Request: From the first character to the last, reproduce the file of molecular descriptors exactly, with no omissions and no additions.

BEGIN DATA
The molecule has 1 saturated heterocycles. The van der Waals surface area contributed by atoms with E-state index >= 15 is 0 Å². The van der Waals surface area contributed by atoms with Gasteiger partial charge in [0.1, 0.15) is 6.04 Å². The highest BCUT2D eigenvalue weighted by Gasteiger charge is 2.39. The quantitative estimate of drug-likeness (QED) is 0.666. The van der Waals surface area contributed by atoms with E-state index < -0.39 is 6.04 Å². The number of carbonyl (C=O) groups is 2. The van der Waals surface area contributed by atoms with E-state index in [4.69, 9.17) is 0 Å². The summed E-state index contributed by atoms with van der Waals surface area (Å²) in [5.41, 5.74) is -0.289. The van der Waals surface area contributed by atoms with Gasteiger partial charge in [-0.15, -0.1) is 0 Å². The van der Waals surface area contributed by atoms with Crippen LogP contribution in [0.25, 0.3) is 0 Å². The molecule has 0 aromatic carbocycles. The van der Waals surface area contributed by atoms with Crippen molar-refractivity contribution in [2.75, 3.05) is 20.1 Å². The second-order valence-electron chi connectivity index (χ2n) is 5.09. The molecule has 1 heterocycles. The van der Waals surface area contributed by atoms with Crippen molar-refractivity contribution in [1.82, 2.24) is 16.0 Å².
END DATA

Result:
The molecule has 1 saturated heterocycles. The van der Waals surface area contributed by atoms with E-state index >= 15 is 0 Å². The van der Waals surface area contributed by atoms with Gasteiger partial charge in [0.1, 0.15) is 6.04 Å². The highest BCUT2D eigenvalue weighted by Gasteiger charge is 2.39. The quantitative estimate of drug-likeness (QED) is 0.666. The van der Waals surface area contributed by atoms with E-state index < -0.39 is 6.04 Å². The number of carbonyl (C=O) groups is 2. The van der Waals surface area contributed by atoms with E-state index in [4.69, 9.17) is 0 Å². The summed E-state index contributed by atoms with van der Waals surface area (Å²) in [5.41, 5.74) is -0.289. The van der Waals surface area contributed by atoms with Gasteiger partial charge in [-0.15, -0.1) is 0 Å². The van der Waals surface area contributed by atoms with Crippen LogP contribution in [0.25, 0.3) is 0 Å². The molecule has 0 aromatic carbocycles. The van der Waals surface area contributed by atoms with Crippen molar-refractivity contribution in [2.75, 3.05) is 20.1 Å². The second-order valence-electron chi connectivity index (χ2n) is 5.09. The molecule has 1 heterocycles. The van der Waals surface area contributed by atoms with Crippen molar-refractivity contribution in [1.82, 2.24) is 16.0 Å².